It is little surprise that the fried bee hoon is a breakfast hit, with about 100 servings sold daily. Stall owner Tai Wong Li, 45, fries up to 5kg of bee hoon with salt, sugar, soya sauce and a mushroom-based sauce every day.

Despite the rising price of ingredients, he keeps prices low to attract customers.

"Having low prices brings customers to my stall and they usually come back for lunch and dinner and order dishes that cost more."

At lunch, zichar dishes such as fried rice and hor fun cost $3 a serving and set dinner menus, which include dishes such as mock kung pao chicken and mock prawns with tofu, start from $13 a set.

Mr Tai, who used to be in the construction industry, adds that low prices help his stall stand out from five other stalls in the hawker centre which also sell fried bee hoon.



Where: 01-04 Block 630 Bedok Reservoir Road

Open: 7.30am to 6pm, Monday to Thursday, 7.30am to 1pm, Friday, 7.30am to 6pm, Saturday, 7.30am to 2pm, Sunday

What: For the past three decades, stall owner Zegabaraly Abdul Jelam (left), 56, has increased the price of his roti prata by 10 cents every 10 years. The hikes are due to increasing prices of ingredients such as flour, eggs and vegetable oil.

However, at 80 cents each, his prata is still cheaper than those sold by other stalls in the neighbourhood.

He says: "I can still make a profit, and my customers are happy with this pricing, which is still lower than those at other coffee shop stalls in the neighbourhood. They are selling them at $1 each."

His stall is a hit with residents in the Bedok Reservoir estate, with 300 roti pratas sold daily. When Life visited on Thursday for breakfast, there was a steady queue until 11am.

The stall also sells thosai ($1), appom (80 cents) and puttu mayam (60 cents).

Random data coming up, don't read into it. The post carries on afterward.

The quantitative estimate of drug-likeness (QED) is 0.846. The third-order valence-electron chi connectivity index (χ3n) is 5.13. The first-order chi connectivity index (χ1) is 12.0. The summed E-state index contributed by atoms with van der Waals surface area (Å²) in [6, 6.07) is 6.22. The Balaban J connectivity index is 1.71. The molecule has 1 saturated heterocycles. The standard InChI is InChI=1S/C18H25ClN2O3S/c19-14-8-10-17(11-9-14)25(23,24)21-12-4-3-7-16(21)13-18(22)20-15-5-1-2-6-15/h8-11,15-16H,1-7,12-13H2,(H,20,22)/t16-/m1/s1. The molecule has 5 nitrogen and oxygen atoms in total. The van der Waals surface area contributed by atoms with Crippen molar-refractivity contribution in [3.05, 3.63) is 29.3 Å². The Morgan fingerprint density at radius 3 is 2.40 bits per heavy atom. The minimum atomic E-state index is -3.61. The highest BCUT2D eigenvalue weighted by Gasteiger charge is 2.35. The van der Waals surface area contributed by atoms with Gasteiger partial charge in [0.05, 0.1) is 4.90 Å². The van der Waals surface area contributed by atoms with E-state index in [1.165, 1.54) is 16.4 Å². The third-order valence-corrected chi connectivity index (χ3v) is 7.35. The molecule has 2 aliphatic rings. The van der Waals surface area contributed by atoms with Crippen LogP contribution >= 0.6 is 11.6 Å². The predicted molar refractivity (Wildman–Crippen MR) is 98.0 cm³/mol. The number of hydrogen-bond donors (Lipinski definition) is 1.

Mr Zegabaraly says of the budget hawker food directory: "Most of my customers are regulars who live nearby and already know about my stall, so I don't think it will help improve business."


Where: 01-40 Block 107 Aljunied Avenue 2 Market & Food Centre

Open: 6am to 2.30pm daily

What: A plate of nasi padang typically costs $3, but prices start at $2.20 at this one-year-old stall. Customers can choose from two vegetable dishes such as tempeh goreng and sayur lodeh to go with a fried chicken wing and rice.

Stall owner Wasni Ang (left), 42, also sells other Malay dishes at marked-down prices - a plate of nasi ambeng with five dishes, including mutton curry, begedil and sambal goreng, costs $4, while mee rebus, mee soto and lontong cost $2.50 a serving.

She limits the amount of food that she serves daily. She cooks 20 chicken legs for her sambal chicken and limits portions of mutton curry and beef rendang to 3kg each,

Mrs Ang says: "With limited food portions, I can ensure that my food gets sold out by lunchtime, so there are no leftovers."

The former school canteen vendor adds that her prices are also kept low to stay ahead of the intense competition in the hawker centre, which has seven other stalls selling Malay food.

"Naturally, customers will come to the stall with the cheapest food," she says.



Where: 01-69 Block 38A Beo Crescent, Beo Crescent Market & Food Centre

Open: 6am to 2pm daily

What: The old-school signboard that hangs at a corner of this stall has seen only one change in the past 40 years.

Just last year, the price of the yong tau foo at this stall increased from 30 cents to 35 cents a piece. The prices of its other dishes, including laksa and laksa yong tau foo, have remained the same.

A $2 bowl of laksa comes with noodles, cockles, chopped tau pok (beancurd puffs) and beansprouts. There is a bigger portion priced at $2.50.

Having worked in the hawker centre for 35 years, stall owner Seng Siew Hian, 55, knows her regulars so well that she remembers their orders by heart.

She also knows that most of them come from low-income families who live in rental flats in the area.

The second-generation hawker takes advantage of the subsidised stall rental rates. She took over the running of the stall from her late father 10 years ago.

She says: "My customers are mainly in their 70s and they do not have big appetites, so serving smaller portions reduces food wastage and helps them save money."

She sells at least 50 bowls of laksa a day. She also sells yong tau foo at $2, with noodles or rice, and four other ingredients, such as tofu and eggplant.

"Although I may earn less, when my customers are happy with my food, I feel good too."


Where: 01-22 ABC Brickworks Market 7 Food Centre, 6 Jalan Bukit Merah

Open: 5.30am to 1.30pm, Tuesday to Sunday. Closed on Monday

What: As a grassroots member in Queenstown's Hock San Residents' Committee for the past 10 years, stall owner Sarponen Amin, 59, has seen during house visits how the low-income elderly struggle to make ends meet.

He says: "I can give them a helping hand by providing cheap food."